Sapir-Whorf hypothesis


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Sapir-Whorf hypothesis

(sə-pîr′wôrf′, -hwôrf′)
n.
A hypothesis holding that the structure of a language affects the perceptions of reality of its speakers and thus influences their thought patterns and worldviews.
References in periodicals archive ?
This is obviously an extreme case of the Sapir-Whorf hypothesis. Suggesting that there might be a language that could allow an individual to literally break down the walls of causality simply by understanding it is clearly science fiction.
This book reads easily but, at times, it gets repetitive in its dismissal of the Sapir-Whorf hypothesis. The author makes his point in trying to prove that what structures thought is culture and not language.
To understand the way in which metaphorical frames guide our thinking, it is helpful first to consider a contrasting model, the Sapir-Whorf hypothesis. Whorf was a student of Edward Sapir in the 1930s, and absorbed from his mentor both an interest in Native American languages and the conviction that Einstein's principle of relativity had a parallel in the linguistic realm, a sort of relativity of concepts.
Just when ILIL is poised to establish a truly interesting context for its analyses, such as the Sapir-Whorf hypothesis in Chapter 18, it reverts to cheek--as if, so to speak, to save face.
Kay and their followers versus the relativist view (Sapir-Whorf hypothesis and current adherents).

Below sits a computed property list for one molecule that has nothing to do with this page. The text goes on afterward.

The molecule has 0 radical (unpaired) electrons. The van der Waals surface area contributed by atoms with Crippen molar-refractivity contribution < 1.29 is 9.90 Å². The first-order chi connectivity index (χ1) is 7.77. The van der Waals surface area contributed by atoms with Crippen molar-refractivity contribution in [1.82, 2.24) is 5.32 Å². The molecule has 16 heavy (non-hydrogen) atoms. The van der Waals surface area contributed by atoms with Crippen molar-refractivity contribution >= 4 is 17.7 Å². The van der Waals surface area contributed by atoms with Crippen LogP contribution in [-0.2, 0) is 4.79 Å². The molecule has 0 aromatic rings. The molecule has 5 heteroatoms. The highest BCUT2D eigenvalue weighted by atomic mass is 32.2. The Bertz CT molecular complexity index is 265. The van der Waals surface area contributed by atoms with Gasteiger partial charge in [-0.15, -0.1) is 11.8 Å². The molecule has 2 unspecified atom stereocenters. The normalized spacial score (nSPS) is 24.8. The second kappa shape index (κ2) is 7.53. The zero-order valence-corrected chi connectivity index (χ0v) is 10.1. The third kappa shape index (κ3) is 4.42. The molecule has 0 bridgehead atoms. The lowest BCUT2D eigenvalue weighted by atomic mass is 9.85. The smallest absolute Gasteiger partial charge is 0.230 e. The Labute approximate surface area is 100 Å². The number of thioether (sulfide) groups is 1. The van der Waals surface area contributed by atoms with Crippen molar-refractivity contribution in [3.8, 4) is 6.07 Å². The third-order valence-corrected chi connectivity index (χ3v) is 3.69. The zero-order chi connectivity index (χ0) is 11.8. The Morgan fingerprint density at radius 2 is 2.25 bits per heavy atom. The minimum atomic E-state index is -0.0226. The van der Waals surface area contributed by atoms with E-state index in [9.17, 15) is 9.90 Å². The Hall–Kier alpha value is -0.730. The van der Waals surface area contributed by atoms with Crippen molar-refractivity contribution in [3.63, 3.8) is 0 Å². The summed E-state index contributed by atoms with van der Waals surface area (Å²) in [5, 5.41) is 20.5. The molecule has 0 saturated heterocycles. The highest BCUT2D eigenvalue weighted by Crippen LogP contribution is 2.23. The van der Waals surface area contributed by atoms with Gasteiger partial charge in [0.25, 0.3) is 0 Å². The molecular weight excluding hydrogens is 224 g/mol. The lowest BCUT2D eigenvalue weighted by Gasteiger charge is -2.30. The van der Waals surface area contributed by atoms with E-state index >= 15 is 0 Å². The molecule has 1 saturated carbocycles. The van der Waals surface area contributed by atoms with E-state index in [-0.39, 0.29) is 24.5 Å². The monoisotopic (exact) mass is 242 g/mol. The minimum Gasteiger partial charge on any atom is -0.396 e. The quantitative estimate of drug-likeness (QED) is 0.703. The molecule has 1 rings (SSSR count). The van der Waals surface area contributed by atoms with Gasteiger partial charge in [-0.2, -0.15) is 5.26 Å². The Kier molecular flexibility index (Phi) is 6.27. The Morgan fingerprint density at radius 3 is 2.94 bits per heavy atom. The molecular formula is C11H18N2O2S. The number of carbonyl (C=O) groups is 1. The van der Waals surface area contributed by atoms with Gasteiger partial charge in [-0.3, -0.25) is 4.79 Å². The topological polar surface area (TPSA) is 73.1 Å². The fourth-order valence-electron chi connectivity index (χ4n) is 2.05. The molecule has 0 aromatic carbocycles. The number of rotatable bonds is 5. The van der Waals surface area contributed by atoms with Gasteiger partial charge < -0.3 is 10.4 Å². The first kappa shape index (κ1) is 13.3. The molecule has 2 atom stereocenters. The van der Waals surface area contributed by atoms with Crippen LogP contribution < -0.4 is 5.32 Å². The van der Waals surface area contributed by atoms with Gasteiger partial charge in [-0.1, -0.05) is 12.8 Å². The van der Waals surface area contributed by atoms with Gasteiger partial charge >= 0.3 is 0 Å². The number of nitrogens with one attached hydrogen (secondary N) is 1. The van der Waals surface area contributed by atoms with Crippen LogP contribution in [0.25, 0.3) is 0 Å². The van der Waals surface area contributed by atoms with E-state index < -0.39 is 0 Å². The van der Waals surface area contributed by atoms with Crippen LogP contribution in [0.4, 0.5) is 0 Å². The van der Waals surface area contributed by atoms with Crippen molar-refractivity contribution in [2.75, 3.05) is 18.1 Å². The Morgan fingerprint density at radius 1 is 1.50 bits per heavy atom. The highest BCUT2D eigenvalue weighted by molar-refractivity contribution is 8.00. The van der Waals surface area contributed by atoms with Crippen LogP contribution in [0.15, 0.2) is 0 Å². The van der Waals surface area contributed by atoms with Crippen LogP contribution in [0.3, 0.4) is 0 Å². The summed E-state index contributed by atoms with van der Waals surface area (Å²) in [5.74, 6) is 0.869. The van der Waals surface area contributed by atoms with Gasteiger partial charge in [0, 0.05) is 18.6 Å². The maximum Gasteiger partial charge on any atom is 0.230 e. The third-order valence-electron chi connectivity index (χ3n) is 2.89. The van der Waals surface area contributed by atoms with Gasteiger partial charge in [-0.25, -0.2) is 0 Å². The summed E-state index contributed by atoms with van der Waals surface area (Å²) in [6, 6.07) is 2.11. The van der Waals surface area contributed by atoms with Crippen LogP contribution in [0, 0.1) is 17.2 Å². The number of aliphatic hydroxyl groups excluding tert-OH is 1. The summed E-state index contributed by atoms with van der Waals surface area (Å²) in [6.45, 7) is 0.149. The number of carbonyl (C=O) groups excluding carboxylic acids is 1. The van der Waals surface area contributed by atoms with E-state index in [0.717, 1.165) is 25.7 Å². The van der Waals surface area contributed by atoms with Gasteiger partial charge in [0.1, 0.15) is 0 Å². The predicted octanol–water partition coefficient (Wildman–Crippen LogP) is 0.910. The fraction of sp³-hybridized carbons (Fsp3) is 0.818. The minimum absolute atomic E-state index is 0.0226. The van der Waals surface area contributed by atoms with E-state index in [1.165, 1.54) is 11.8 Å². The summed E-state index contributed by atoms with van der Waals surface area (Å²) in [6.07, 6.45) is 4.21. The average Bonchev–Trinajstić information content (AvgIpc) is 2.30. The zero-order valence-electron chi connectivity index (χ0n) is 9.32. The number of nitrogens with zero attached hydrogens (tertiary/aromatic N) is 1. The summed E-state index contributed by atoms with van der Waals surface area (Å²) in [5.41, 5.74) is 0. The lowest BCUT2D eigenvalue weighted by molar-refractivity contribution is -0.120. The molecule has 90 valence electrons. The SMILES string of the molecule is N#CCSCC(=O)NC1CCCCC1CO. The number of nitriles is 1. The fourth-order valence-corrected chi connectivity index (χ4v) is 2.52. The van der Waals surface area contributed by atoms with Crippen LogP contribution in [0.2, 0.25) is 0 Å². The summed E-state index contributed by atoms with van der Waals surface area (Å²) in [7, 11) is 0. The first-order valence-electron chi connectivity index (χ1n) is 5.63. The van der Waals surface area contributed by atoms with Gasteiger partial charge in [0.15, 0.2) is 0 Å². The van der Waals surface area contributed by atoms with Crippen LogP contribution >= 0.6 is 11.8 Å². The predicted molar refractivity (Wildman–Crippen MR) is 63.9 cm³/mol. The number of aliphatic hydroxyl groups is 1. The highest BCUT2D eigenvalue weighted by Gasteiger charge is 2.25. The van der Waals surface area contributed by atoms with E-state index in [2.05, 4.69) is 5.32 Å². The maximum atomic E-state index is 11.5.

Then I guess I got caught up in the whole Sapir-Whorf hypothesis stuff--how language structures consciousness and how journalists--or directors--structure reality.
The Sapir-Whorf hypothesis has attracted much criticism, especially over the last 15 years, from researchers who regard the mind as a collection of evolved thinking devices that operate independently of language.
In the fields of linguistics and cognitive psychology, there is a much-debated theory known as the Sapir-Whorf hypothesis (Ash, 1999).
To quote: 'Users of markedly different grammars are pointed by their grammars towards different types of observations and different evaluations of externally similar acts of observation, and hence are not equivalent as observers but must arrive at somewhat different views of the world.' (2) Thus Benjamin Whorf (1897-1941), whose name is one part of the duo of linguist and scholar from whose work was developed what is known as the Sapir-Whorf hypothesis. This hypothesis is a specification of linguistic relativity: it holds that particular languages mould our experience in particular and each time different ways.
As Hart mentions, the thesis that one's thoughts replicate one's language would later be spelled out by the philologist Emile Benveniste (based on the Sapir-Whorf hypothesis).
THE SAPIR-WHORF HYPOTHESIS, developed in the 1930s by the linguists Edward Sapir and Benjamin Lee Whorf, holds that the language we use will determine how we see the world.
Most recently, Usunier (1998) provides an excellent in-depth discussion of language's influence on "world views and attitudes." Hofstede (2001) is quite clear on his support of the Sapir-Whorf hypothesis: "Our thinking is affected by the categories and words available in our language" (p.